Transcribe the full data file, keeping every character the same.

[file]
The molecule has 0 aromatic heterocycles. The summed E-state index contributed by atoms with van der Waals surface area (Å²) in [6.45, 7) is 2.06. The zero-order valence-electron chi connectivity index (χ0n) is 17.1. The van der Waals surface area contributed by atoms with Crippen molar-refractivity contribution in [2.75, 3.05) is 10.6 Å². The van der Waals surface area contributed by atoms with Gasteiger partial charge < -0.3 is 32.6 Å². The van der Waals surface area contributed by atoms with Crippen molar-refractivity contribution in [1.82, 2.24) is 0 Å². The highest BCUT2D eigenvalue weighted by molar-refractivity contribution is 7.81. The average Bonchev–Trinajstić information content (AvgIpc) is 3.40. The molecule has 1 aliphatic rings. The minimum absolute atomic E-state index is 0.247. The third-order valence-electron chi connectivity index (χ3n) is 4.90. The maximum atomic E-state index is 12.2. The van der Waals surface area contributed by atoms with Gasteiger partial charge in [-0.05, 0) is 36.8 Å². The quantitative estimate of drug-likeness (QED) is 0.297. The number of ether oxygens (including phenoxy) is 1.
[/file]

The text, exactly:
The molecule has 0 aromatic heterocycles. The summed E-state index contributed by atoms with van der Waals surface area (Å²) in [6.45, 7) is 2.06. The zero-order valence-electron chi connectivity index (χ0n) is 17.1. The van der Waals surface area contributed by atoms with Crippen molar-refractivity contribution in [2.75, 3.05) is 10.6 Å². The van der Waals surface area contributed by atoms with Gasteiger partial charge < -0.3 is 32.6 Å². The van der Waals surface area contributed by atoms with Crippen molar-refractivity contribution in [1.82, 2.24) is 0 Å². The highest BCUT2D eigenvalue weighted by molar-refractivity contribution is 7.81. The average Bonchev–Trinajstić information content (AvgIpc) is 3.40. The molecule has 1 aliphatic rings. The minimum absolute atomic E-state index is 0.247. The third-order valence-electron chi connectivity index (χ3n) is 4.90. The maximum atomic E-state index is 12.2. The van der Waals surface area contributed by atoms with Gasteiger partial charge in [-0.05, 0) is 36.8 Å². The quantitative estimate of drug-likeness (QED) is 0.297. The number of ether oxygens (including phenoxy) is 1.